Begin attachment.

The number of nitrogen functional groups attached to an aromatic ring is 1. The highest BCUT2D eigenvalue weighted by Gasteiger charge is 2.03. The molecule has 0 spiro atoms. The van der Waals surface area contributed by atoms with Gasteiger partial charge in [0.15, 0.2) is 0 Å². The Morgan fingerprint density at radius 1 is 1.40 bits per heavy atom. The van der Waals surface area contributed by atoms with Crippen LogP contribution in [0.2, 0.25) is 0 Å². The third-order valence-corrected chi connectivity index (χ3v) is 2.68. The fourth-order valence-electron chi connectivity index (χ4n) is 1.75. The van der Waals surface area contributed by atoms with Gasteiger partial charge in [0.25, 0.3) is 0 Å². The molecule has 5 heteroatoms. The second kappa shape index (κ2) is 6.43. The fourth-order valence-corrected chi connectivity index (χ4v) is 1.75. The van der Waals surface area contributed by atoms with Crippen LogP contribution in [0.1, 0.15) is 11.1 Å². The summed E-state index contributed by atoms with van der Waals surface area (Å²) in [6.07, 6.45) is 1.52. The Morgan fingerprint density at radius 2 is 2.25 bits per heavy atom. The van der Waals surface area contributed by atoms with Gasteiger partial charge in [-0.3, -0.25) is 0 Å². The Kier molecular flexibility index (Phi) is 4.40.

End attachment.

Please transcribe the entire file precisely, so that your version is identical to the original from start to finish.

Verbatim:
The number of nitrogen functional groups attached to an aromatic ring is 1. The highest BCUT2D eigenvalue weighted by Gasteiger charge is 2.03. The molecule has 0 spiro atoms. The van der Waals surface area contributed by atoms with Gasteiger partial charge in [0.15, 0.2) is 0 Å². The Morgan fingerprint density at radius 1 is 1.40 bits per heavy atom. The van der Waals surface area contributed by atoms with Crippen LogP contribution in [0.2, 0.25) is 0 Å². The third-order valence-corrected chi connectivity index (χ3v) is 2.68. The fourth-order valence-electron chi connectivity index (χ4n) is 1.75. The van der Waals surface area contributed by atoms with Gasteiger partial charge in [0.25, 0.3) is 0 Å². The molecule has 5 heteroatoms. The second kappa shape index (κ2) is 6.43. The fourth-order valence-corrected chi connectivity index (χ4v) is 1.75. The van der Waals surface area contributed by atoms with Crippen LogP contribution in [0.1, 0.15) is 11.1 Å². The summed E-state index contributed by atoms with van der Waals surface area (Å²) in [6.07, 6.45) is 1.52. The Morgan fingerprint density at radius 2 is 2.25 bits per heavy atom. The van der Waals surface area contributed by atoms with Gasteiger partial charge in [-0.3, -0.25) is 0 Å². The Kier molecular flexibility index (Phi) is 4.40.